It is time to check in with my readers and to wish them all a Merry Christmas.  So here goes.

An article of mine, about 85-pages in length, will be published this Spring in the University of La Verne Law Review.  The work concerns the secularization of America's public culture and some of the players who were actively involved in the process.  It will constitute my seventh law review article during the last six years.  Anyone concerned to know why the idea of God has only a peripheral place in American public institutions will, I hope, find my treatment of the subject interesting and informative.

I will soon be researching and writing about the sermons preached by American clergy between 1730 and 1805. I trust this project will be no less eye-opening for readers, not only as a light upon what happened in our country's past, but also upon what is happening (or not happening) today. I will be in touch with you following my completion of the writing.

Gee, much has happened since I last signed off in this blog!  The American people have emphatically renounced Barack Obama's policies. They have expressed immense dismay over his attempt to increase the size of government and, specifically, his amateurish leadership on matters such as national unemployment, the devaluation of the dollar, the healthcare crisis, the development of reliable energy sources, the administration of justice, the national debt, and international affairs (having to do with North Korea, Iran, and Israel, for example).

The brilliant wit of two-time Presidential nominee Adlai Stevenson comes to mind.  Once after losing a hard-fought campaign, he declared that he felt like the boy who stubbed his toe in the dark and exclaimed, "It hurts too much to laugh, but I'm too old to cry."  These words are close to capturing the way I feel about the United States of America at the moment.  I am referring not only to the specific problems noted above, but also to the filth of Hollywood, the intellectual vacuity of television, the agenda-driven media, the irresponsible Congress, our ineffectual educational system, and a culture of tattoos, marijuana, and promiscuity.  The state of this world and of the role we Americans play in it confuse my senses; I would laugh if I could, but it hurts too much, and I might even cry, but I'm too old.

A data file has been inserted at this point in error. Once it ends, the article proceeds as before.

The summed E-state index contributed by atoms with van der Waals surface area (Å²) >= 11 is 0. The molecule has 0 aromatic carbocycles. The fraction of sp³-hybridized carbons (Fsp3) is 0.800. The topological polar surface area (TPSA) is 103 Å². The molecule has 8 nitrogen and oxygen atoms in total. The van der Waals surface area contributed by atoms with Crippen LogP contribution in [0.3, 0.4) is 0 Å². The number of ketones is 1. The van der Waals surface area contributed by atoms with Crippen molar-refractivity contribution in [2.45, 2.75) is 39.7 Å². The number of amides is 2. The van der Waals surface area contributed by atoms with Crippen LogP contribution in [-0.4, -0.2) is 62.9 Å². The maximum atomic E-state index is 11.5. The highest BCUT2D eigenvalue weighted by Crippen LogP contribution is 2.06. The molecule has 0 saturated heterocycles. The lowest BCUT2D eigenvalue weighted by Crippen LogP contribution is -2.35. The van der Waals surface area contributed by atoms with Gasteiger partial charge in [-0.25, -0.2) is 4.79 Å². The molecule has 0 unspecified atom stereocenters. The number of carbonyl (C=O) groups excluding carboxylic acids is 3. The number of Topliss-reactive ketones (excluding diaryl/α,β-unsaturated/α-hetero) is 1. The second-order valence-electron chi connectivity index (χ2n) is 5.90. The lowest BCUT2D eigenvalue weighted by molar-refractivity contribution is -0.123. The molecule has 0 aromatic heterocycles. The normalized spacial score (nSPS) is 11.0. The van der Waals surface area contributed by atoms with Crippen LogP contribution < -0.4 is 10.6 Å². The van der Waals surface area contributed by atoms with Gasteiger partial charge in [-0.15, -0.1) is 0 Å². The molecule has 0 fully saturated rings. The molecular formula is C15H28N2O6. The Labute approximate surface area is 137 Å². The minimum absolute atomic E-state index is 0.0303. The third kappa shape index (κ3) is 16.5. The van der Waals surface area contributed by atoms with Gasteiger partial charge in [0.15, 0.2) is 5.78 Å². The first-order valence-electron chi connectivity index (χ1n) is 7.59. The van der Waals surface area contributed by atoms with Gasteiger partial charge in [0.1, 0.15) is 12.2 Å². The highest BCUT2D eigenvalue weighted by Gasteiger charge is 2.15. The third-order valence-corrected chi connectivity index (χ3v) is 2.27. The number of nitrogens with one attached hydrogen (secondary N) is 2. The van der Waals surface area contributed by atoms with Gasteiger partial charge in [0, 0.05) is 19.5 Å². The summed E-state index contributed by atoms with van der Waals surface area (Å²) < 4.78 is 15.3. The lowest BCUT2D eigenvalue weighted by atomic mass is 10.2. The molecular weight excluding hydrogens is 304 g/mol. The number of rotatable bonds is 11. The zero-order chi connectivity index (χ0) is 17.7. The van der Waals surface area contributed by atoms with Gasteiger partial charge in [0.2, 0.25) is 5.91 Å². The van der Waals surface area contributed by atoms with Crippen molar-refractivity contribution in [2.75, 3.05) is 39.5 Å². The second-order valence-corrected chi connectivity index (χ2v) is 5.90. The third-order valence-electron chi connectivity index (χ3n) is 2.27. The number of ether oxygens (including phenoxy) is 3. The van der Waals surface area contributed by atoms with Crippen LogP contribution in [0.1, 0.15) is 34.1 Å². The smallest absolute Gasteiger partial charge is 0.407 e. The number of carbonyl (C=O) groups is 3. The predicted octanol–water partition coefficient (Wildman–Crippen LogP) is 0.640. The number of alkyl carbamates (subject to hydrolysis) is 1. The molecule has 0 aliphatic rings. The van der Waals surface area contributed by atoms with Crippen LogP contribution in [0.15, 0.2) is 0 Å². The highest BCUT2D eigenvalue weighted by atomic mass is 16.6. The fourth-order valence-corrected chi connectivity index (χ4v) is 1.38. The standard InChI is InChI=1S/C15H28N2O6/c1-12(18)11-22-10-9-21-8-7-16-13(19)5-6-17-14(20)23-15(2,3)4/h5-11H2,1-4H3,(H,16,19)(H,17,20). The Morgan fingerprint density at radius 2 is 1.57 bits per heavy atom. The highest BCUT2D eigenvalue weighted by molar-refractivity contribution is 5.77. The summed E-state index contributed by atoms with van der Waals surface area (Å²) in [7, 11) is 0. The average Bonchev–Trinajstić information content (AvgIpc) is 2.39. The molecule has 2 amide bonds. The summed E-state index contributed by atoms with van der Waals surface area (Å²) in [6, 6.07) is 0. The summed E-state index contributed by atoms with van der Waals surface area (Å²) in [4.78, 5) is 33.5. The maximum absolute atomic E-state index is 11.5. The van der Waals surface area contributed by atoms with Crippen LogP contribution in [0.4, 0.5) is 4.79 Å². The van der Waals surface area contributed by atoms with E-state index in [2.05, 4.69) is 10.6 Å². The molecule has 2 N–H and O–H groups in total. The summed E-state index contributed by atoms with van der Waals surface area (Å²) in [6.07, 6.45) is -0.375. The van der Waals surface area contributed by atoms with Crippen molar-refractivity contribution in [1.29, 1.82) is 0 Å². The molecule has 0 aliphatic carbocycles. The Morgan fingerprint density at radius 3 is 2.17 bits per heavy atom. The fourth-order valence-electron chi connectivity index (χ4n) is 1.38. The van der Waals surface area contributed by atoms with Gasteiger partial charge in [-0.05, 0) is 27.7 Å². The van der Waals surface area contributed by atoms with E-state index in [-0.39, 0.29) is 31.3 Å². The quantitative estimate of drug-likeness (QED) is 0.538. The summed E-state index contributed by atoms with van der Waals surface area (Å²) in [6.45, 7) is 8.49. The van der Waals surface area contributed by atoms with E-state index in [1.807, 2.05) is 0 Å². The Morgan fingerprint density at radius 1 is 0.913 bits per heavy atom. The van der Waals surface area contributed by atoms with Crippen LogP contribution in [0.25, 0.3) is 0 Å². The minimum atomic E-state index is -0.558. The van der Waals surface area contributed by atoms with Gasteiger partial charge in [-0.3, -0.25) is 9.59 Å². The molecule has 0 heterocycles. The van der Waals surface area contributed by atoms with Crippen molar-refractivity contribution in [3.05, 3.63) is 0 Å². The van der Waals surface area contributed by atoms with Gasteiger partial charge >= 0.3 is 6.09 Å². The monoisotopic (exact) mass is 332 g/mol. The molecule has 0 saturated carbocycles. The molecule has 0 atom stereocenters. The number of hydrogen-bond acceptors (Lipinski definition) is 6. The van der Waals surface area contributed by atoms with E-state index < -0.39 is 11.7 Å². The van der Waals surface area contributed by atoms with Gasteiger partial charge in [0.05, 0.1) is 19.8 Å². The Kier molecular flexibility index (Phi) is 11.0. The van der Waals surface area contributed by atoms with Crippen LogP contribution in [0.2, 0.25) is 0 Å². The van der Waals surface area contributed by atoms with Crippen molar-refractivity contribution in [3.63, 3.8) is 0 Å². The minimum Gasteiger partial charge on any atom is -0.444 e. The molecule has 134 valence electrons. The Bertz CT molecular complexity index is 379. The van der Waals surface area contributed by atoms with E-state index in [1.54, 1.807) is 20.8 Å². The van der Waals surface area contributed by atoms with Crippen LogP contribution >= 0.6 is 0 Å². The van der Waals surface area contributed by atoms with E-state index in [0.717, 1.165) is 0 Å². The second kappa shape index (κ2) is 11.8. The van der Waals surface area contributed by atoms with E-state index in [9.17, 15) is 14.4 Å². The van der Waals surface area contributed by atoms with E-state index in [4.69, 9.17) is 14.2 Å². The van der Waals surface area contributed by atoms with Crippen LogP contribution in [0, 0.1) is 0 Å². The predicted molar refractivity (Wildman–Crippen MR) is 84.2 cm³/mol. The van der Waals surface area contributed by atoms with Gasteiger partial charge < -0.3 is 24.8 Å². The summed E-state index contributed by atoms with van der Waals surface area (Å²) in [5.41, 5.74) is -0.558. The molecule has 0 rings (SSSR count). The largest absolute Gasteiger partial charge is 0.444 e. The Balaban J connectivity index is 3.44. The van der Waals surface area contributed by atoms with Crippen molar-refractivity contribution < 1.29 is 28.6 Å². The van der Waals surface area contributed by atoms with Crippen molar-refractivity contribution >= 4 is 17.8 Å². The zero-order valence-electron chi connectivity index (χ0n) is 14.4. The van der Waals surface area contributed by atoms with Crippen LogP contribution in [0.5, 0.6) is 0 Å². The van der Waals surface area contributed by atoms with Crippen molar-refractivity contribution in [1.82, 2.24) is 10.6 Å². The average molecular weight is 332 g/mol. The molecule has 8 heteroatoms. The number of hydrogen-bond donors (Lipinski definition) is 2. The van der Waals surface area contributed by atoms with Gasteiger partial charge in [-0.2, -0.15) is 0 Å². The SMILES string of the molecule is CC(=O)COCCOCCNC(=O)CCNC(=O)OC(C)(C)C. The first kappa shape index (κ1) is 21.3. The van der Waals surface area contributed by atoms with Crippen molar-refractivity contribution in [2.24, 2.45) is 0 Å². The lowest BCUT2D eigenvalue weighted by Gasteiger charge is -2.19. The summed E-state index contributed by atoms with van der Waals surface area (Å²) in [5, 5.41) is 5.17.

Yet the star of Christmas dawns in the midst of hopelessness.  The Christ child, I try to remember, was born in messy and disordered circumstances.  There was no room for the couple in the inn; so they took up in a stable, where the mother gave birth, and then swaddled the child in rags and placed him in a cattle trough to sleep.  The scene is replete with poetic irony. 

To be sure, things are dark and dismal now, but they were then as well.  Augustus Caesar ruled the world, and the hairline fracture of growing decadence was already visible to the naked Roman eye. There in Judea, a seething and beleaguered province of Rome, in a city called "Bethlehem," a savior was born. But the world was blind to the majesty of the event. 

Too much "chaos" and "confusion" no doubt.  Interestingly, the word "bedlam" is derived from the name "Bethlehem."  Can you believe it?  Christ comes in chaos and confusion -- in the sheer bedlam of our lives!  That has usually been my experience at least.  How about yours?  He came to those in Bethlehem, and he comes to us today, bringing hope that never dies.  May you find the joy of Christmas this year, even in the bedlam of your life.

I hope that each of you makes a point to honor Christmas 2010 in a special way, perhaps in a manner you have not honored any Christmas before.  I hope that you will give special thanks to God this season for both your spiritual and material blessings, and not least for the rich cultural heritage that emanates from Christianity, a heritage that shines upon us all, even when our faith wanes and our spirits are afraid. 

I wish each of you a Merry Christmas and a joyous and hopeful New Year.  May God bless us everyone.





December 8, 2010